The fuel supply shortage has started to cause problems in public transportation and service vehicles. People have difficulties and disruptions on their way to school and work. The shelves in the markets begin to empty to a great extent. Paper and cleaning products are in short supply. Crops in fields/gardens cannot be harvested. Fresh food in the markets starts to be wasted where they are. Hygiene problems arise in hospitals. There is a shortage of medicines and medical supplies. Disruptions in services in hospitals are noticeable.


Access to packaged drinking water becomes very difficult, hotel/restaurant etc. places face closure due to food supply and hygiene problems, education cannot continue, and health services in hospitals are seriously disrupted. Industrial production starts to suffer. It may be difficult to maintain order on the streets.


There is nothing left on the shelves of grocery stores except non-food products. Packaged water is not available. Water factories are forced to stop production due to lack of deliveries. In cities, buses and minibuses running on fossil fuels are towed to garages. Public transportation is largely disrupted except for the subways. Construction activities come to a standstill across the country. Heavy industries such as iron and steel and main industries such as automotive start planning to suspend production. Mass productions generally suffer.


Police forces are insufficient, and the army forces are called in to control the looting and riots in the cities. People try to go to rural areas. Banks are unable to perform their functions due to security risks, branches are closed because they are not safe. Those in the countryside quickly leave the cities and try to return to their villages. Fuel goes on the black market. Access to food and packaged water becomes very limited. Production stops for most of the country. Everyone’s only concern is survival.
Garbage and mountains of garbage in cities are now a major threat to daily life. Construction equipment is used to remove garbage from living spaces, and law enforcement forces are used to remove garbage from living spaces.


Grocery stores across the country shut down, bakeries largely halted production as they did not have enough flour and yeast stocks. Pasta and other food production factories are forced to completely stop production as products such as flour, fruit and tomatoes cannot be supplied. Public order becomes the number one agenda of the country.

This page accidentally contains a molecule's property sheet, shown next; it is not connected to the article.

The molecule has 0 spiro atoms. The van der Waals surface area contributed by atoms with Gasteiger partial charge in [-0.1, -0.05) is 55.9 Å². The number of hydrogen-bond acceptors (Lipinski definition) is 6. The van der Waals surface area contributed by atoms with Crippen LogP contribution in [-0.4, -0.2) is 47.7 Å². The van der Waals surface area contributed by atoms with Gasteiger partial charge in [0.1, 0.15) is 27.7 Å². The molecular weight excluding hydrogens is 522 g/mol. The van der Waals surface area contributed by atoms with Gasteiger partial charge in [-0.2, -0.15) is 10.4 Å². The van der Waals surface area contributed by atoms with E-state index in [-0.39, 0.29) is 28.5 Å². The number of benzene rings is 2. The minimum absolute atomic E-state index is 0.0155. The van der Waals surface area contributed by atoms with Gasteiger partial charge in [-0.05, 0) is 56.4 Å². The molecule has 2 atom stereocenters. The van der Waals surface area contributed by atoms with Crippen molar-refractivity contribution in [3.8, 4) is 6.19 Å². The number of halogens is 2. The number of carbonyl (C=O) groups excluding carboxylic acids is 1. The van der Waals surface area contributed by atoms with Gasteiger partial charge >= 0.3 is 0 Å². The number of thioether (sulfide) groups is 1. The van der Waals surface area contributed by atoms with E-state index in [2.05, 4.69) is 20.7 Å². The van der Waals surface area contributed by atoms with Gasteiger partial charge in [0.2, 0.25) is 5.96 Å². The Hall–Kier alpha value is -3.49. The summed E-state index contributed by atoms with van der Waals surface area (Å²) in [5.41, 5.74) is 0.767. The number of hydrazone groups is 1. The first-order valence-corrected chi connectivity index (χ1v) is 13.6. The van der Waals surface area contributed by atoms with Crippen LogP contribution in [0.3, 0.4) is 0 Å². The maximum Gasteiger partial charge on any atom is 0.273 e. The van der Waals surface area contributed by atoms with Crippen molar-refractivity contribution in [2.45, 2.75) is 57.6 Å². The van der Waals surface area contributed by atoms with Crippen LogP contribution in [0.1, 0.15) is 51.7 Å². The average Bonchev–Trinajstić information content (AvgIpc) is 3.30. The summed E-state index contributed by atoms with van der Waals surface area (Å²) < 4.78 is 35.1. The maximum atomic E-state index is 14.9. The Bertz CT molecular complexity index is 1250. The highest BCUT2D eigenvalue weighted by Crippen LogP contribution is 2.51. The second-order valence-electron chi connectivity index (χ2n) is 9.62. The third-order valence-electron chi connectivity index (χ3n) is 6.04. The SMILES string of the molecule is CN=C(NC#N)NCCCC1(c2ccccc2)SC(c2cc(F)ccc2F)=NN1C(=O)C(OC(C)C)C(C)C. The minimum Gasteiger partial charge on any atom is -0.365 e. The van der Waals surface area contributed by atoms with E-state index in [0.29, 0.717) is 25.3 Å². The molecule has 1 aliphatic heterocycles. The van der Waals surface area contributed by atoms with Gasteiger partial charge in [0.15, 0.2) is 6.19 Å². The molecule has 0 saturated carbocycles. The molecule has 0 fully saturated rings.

A 24/7 mobilization process, under the auspices of the army, is initiated so that the people can be fed with the limited means and resources at the disposal of state institutions. Controlled production and distribution begins with the organization of the state. The Army’s continental cargo stocks begin to be used. Ration card-based food and hygiene products are delivered to families in the presence of security forces. Migration from cities to villages accelerates.

DAY 10

The country is now under martial law and mobilization. Access to food and essential products for life becomes completely controlled. No vehicle can be refueled unless it is approved by the authorities. Public transportation ceased and essential services such as health care began to be provided under very difficult conditions under the auspices of the army.

The country, which entered intensive care within 10 days when the trucks shut down, can return to normalcy in 3 months at the earliest when the trucks start running again.


If a product is delivered to your doorstep, if you buy a product at the market, if you go to the doctor and receive a treatment, a “truck” is bringing it to you…

This article was written by Dr. Akın Arslan, Founder of TIRPORT.